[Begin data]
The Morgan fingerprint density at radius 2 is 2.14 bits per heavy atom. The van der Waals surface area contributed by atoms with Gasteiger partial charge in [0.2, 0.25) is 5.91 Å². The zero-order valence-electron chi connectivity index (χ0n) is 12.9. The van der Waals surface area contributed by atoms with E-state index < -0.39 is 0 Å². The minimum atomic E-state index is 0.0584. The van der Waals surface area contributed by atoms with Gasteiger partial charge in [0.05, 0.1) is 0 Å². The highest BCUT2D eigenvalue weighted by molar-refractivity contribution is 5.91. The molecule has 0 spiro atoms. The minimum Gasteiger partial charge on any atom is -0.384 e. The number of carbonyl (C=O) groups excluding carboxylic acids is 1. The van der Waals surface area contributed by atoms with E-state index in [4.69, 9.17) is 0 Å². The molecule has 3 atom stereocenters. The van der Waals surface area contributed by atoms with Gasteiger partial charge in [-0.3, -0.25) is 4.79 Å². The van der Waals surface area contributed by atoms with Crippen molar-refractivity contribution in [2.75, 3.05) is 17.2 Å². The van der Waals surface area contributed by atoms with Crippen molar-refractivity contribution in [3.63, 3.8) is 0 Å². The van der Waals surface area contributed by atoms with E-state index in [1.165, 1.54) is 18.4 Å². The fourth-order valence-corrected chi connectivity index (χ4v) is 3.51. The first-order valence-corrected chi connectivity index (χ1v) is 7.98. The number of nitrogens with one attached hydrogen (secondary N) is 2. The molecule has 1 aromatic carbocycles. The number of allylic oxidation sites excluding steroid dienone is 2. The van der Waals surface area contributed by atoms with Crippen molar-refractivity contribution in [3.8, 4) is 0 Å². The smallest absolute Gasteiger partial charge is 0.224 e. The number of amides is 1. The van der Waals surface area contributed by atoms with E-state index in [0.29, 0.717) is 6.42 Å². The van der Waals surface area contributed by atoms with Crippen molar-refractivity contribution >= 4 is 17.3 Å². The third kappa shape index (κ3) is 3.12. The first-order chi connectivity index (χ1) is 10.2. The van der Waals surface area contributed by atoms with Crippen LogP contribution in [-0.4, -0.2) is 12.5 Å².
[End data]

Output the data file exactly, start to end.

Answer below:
The Morgan fingerprint density at radius 2 is 2.14 bits per heavy atom. The van der Waals surface area contributed by atoms with Gasteiger partial charge in [0.2, 0.25) is 5.91 Å². The zero-order valence-electron chi connectivity index (χ0n) is 12.9. The van der Waals surface area contributed by atoms with E-state index < -0.39 is 0 Å². The minimum atomic E-state index is 0.0584. The van der Waals surface area contributed by atoms with Gasteiger partial charge in [0.05, 0.1) is 0 Å². The highest BCUT2D eigenvalue weighted by molar-refractivity contribution is 5.91. The molecule has 0 spiro atoms. The minimum Gasteiger partial charge on any atom is -0.384 e. The number of carbonyl (C=O) groups excluding carboxylic acids is 1. The van der Waals surface area contributed by atoms with E-state index in [4.69, 9.17) is 0 Å². The molecule has 3 atom stereocenters. The van der Waals surface area contributed by atoms with Gasteiger partial charge in [-0.3, -0.25) is 4.79 Å². The van der Waals surface area contributed by atoms with Crippen molar-refractivity contribution in [2.75, 3.05) is 17.2 Å². The van der Waals surface area contributed by atoms with Crippen molar-refractivity contribution in [3.63, 3.8) is 0 Å². The van der Waals surface area contributed by atoms with E-state index in [1.165, 1.54) is 18.4 Å². The fourth-order valence-corrected chi connectivity index (χ4v) is 3.51. The first-order valence-corrected chi connectivity index (χ1v) is 7.98. The number of nitrogens with one attached hydrogen (secondary N) is 2. The molecule has 1 aromatic carbocycles. The number of allylic oxidation sites excluding steroid dienone is 2. The van der Waals surface area contributed by atoms with Crippen molar-refractivity contribution in [3.8, 4) is 0 Å². The smallest absolute Gasteiger partial charge is 0.224 e. The number of amides is 1. The van der Waals surface area contributed by atoms with E-state index in [0.29, 0.717) is 6.42 Å². The van der Waals surface area contributed by atoms with Crippen molar-refractivity contribution >= 4 is 17.3 Å². The third kappa shape index (κ3) is 3.12. The first-order chi connectivity index (χ1) is 10.2. The van der Waals surface area contributed by atoms with Crippen LogP contribution in [-0.4, -0.2) is 12.5 Å².